History

Legacy Record - This information may be included in the List Entry Details.

Details

The monument includes a Roman signal station situated in a prominent position above the cliffs of the north east Yorkshire coast. The signal station is visible as a square mound measuring up to 30m across and standing up to 1.4m high. It has rounded corners and a top which is generally level, although there are surface irregularities. Excavation in 1918 exposed the foundations and surviving fragments of a stone wall strengthened by circular bastions at the corners, which surrounded a courtyard with the footings and lower courses of a square stone tower in the centre. The entrance to the courtyard was through a gateway in the south side and the entrance to the tower was opposite the gateway. The surviving mound covers these remains. The excavation also exposed a well within the courtyard and this is still visible as a hollow in the south east corner of the mound. Originally the outer wall was surrounded by a berm 10m wide and a ditch 3.6m wide, with a bridge allowing access across the ditch to the entrance. The berm survives as a roughly level area around the mound, measuring 8m-10m across, but the ditch is no longer visible as an earthwork, having silted up over the years and subsequently been ploughed over since the medieval period. The 1918 excavators concluded that the signal station had been short lived and had been destroyed suddenly towards the end of the 4th century AD.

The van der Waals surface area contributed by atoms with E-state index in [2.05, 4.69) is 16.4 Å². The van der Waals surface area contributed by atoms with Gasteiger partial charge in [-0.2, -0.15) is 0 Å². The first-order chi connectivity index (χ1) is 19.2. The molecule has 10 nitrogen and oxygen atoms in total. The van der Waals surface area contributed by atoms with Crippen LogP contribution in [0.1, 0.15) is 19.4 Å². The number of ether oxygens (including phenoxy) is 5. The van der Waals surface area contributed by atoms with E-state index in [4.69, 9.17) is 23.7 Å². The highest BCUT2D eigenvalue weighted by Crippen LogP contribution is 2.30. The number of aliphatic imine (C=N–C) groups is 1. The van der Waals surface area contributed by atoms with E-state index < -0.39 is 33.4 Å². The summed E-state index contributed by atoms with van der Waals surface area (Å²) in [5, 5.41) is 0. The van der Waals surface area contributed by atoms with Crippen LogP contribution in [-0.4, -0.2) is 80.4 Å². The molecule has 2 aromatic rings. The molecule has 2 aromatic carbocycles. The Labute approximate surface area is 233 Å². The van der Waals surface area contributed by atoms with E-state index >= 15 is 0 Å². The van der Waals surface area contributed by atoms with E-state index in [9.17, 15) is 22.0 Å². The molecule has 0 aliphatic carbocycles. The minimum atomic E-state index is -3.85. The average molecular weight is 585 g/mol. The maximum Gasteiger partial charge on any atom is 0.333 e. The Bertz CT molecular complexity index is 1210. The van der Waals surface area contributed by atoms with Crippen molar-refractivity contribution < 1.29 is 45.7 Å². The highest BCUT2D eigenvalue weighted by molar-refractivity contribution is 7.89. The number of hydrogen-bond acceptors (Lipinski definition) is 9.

MAP EXTRACT The site of the monument is shown on the attached map extract. It includes a 2 metre boundary around the archaeological features, considered to be essential for the monument's support and preservation.

Selected Sources

Books and journals
Hornsby, W, Laverick, J D, 'The Archaeological Journal' in The Roman Signal Station at Goldsborough, Near Whitby, Yorks, , Vol. LXXXIX, (1933), 203-219
Wilson, P R, 'Roman Frontier Studies 1989' in Aspects of the Yorkshire Signal Stations, (1991), 142-7

National Grid Reference: NZ8352915134

Map

Map
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This copy shows the entry on 20-Nov-2017 at 04:13:41.

End of official listing